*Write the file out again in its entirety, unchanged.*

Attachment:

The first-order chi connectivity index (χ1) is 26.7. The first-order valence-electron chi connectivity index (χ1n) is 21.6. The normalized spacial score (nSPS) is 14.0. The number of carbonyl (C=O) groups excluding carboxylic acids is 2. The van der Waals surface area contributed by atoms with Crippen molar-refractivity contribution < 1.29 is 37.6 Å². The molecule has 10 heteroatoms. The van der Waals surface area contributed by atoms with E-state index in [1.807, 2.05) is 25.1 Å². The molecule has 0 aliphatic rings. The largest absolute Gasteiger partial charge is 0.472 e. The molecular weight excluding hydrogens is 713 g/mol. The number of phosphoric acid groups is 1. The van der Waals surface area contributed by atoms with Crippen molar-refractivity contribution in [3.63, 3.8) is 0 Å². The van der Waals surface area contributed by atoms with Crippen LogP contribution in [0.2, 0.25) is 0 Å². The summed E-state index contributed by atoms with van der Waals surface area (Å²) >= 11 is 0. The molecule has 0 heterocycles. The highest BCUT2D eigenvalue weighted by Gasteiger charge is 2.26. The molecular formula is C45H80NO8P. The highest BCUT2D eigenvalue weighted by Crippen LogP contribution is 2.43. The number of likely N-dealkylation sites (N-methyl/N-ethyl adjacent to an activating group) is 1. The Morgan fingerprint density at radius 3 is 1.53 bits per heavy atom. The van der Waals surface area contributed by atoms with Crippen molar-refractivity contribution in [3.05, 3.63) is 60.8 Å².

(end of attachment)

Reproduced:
The first-order chi connectivity index (χ1) is 26.7. The first-order valence-electron chi connectivity index (χ1n) is 21.6. The normalized spacial score (nSPS) is 14.0. The number of carbonyl (C=O) groups excluding carboxylic acids is 2. The van der Waals surface area contributed by atoms with Crippen molar-refractivity contribution < 1.29 is 37.6 Å². The molecule has 10 heteroatoms. The van der Waals surface area contributed by atoms with E-state index in [1.807, 2.05) is 25.1 Å². The molecule has 0 aliphatic rings. The largest absolute Gasteiger partial charge is 0.472 e. The molecular weight excluding hydrogens is 713 g/mol. The number of phosphoric acid groups is 1. The van der Waals surface area contributed by atoms with Crippen molar-refractivity contribution in [3.63, 3.8) is 0 Å². The van der Waals surface area contributed by atoms with Crippen LogP contribution in [0.2, 0.25) is 0 Å². The summed E-state index contributed by atoms with van der Waals surface area (Å²) >= 11 is 0. The molecule has 0 heterocycles. The highest BCUT2D eigenvalue weighted by Gasteiger charge is 2.26. The molecular formula is C45H80NO8P. The highest BCUT2D eigenvalue weighted by Crippen LogP contribution is 2.43. The number of likely N-dealkylation sites (N-methyl/N-ethyl adjacent to an activating group) is 1. The Morgan fingerprint density at radius 3 is 1.53 bits per heavy atom. The van der Waals surface area contributed by atoms with Crippen molar-refractivity contribution in [3.05, 3.63) is 60.8 Å².